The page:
The throttle levers for the Comet's outboard (#1 and #4) engines are weirdly shaped, with flanges that extend up and partially over the throttle levers for the inboard (#2 and #3) engines:

Comet throttle levers

(Image cropped and annotated by me; original by Geni at Wikimedia Commons)

Why are the Comet's outboard throttle levers shaped like this?


Sean, this will probably surprise you as much as it did me, but the answer is that it is intended to help keep the hand of the pilot operating the throttles on them and not have it slip off. In my opinion, it's a nifty little design detail.

Close up from video of a simulator built from a restored Comet cockpit section.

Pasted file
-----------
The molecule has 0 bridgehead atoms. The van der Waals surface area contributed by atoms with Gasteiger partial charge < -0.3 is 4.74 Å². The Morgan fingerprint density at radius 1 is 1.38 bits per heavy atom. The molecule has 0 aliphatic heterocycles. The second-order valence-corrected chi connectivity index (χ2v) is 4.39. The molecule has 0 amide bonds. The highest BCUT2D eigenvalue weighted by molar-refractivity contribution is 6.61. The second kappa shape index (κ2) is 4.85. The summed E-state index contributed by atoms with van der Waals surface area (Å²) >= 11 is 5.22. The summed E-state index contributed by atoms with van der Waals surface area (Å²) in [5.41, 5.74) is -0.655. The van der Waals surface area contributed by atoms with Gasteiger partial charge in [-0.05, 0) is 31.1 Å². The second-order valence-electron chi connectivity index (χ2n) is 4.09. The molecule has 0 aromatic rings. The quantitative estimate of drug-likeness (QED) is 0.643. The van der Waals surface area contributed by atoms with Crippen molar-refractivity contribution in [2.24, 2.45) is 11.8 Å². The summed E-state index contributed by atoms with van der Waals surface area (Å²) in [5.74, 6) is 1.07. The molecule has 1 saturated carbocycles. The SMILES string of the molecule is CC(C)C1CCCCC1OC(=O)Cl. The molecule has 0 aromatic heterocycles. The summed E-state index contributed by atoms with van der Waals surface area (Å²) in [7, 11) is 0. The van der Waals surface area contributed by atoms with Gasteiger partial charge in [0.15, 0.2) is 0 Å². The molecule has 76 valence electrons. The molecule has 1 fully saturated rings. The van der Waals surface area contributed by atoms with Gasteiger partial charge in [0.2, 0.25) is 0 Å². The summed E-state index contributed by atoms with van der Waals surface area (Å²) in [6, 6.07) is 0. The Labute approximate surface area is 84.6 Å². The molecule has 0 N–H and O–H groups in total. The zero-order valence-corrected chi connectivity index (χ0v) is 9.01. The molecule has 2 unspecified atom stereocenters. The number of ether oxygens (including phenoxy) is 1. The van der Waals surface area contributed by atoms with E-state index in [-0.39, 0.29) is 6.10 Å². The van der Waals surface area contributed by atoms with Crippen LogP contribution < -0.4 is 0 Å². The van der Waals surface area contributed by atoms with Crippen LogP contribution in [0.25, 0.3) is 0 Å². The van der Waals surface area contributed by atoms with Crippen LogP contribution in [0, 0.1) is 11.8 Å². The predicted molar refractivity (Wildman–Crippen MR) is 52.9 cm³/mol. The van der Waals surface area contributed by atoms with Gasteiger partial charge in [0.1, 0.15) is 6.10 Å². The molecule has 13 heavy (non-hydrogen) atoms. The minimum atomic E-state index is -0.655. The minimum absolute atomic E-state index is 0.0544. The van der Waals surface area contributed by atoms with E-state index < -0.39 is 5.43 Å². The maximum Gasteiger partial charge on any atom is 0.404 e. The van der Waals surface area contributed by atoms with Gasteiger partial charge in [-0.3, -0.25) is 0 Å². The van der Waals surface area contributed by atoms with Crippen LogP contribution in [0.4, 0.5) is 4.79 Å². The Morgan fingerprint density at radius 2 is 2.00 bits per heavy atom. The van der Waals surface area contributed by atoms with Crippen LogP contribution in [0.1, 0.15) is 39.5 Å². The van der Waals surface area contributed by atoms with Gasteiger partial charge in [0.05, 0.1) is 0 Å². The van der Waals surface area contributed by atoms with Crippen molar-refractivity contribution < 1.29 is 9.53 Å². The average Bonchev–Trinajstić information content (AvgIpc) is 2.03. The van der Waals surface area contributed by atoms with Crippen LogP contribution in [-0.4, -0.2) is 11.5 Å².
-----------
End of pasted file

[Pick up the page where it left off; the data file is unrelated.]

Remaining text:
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  • $\begingroup$ Which Comet/Nimrod-series aircraft is that photo from? $\endgroup$ – Sean Jan 12 '19 at 23:11
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    $\begingroup$ A Comet 4 built in 1958. The photo is a screen capture from this very interesting video on YouTube. youtube.com/watch?v=nuOpFjxmP4c. I am not sure the panel is completely original but the throttle quadrant appears to be the original and the design of the throttle quadrant appears to be identical on all Comets. $\endgroup$ – Juan Jimenez Jan 12 '19 at 23:20
  • $\begingroup$ Huh. The instrument layout of that Comet 4 looks considerably different from that of the Comet 4 in the image from which I cropped the image in my question... EDIT: I see you edited your comment while I was writing mine! :-P $\endgroup$ – Sean Jan 12 '19 at 23:24
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    $\begingroup$ The video shows portions of the instrument panel and instruments restoration. $\endgroup$ – Juan Jimenez Jan 12 '19 at 23:29

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